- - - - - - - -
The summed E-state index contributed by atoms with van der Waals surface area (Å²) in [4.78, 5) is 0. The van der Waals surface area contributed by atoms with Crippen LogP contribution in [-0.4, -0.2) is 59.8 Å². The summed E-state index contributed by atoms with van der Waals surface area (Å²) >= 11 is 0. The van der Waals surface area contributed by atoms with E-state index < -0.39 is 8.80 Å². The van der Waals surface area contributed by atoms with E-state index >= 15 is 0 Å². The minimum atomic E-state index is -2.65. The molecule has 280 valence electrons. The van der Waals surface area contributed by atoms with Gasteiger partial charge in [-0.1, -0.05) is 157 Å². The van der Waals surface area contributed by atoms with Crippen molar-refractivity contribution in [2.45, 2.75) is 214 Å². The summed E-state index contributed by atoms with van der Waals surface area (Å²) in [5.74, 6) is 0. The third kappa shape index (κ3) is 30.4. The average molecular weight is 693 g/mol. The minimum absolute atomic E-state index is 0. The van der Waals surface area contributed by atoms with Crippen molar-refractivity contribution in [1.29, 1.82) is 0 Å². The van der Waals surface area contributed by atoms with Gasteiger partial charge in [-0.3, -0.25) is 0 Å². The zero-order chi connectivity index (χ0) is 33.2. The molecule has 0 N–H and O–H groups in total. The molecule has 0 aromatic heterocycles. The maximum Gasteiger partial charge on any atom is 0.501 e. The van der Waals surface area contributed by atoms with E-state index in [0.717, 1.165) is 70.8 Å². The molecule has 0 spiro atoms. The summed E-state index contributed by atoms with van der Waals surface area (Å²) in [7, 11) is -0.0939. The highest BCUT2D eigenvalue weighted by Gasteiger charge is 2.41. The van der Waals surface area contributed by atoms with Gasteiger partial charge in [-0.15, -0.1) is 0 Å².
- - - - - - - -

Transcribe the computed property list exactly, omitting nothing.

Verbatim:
The summed E-state index contributed by atoms with van der Waals surface area (Å²) in [4.78, 5) is 0. The van der Waals surface area contributed by atoms with Crippen LogP contribution in [-0.4, -0.2) is 59.8 Å². The summed E-state index contributed by atoms with van der Waals surface area (Å²) >= 11 is 0. The van der Waals surface area contributed by atoms with E-state index < -0.39 is 8.80 Å². The van der Waals surface area contributed by atoms with E-state index >= 15 is 0 Å². The minimum atomic E-state index is -2.65. The molecule has 280 valence electrons. The van der Waals surface area contributed by atoms with Gasteiger partial charge in [-0.1, -0.05) is 157 Å². The van der Waals surface area contributed by atoms with Crippen molar-refractivity contribution in [2.45, 2.75) is 214 Å². The summed E-state index contributed by atoms with van der Waals surface area (Å²) in [5.74, 6) is 0. The third kappa shape index (κ3) is 30.4. The average molecular weight is 693 g/mol. The minimum absolute atomic E-state index is 0. The van der Waals surface area contributed by atoms with Crippen molar-refractivity contribution in [1.29, 1.82) is 0 Å². The van der Waals surface area contributed by atoms with Gasteiger partial charge in [-0.3, -0.25) is 0 Å². The zero-order chi connectivity index (χ0) is 33.2. The molecule has 0 N–H and O–H groups in total. The molecule has 0 aromatic heterocycles. The maximum Gasteiger partial charge on any atom is 0.501 e. The van der Waals surface area contributed by atoms with E-state index in [0.717, 1.165) is 70.8 Å². The molecule has 0 spiro atoms. The summed E-state index contributed by atoms with van der Waals surface area (Å²) in [7, 11) is -0.0939. The highest BCUT2D eigenvalue weighted by Gasteiger charge is 2.41. The van der Waals surface area contributed by atoms with Gasteiger partial charge in [-0.15, -0.1) is 0 Å².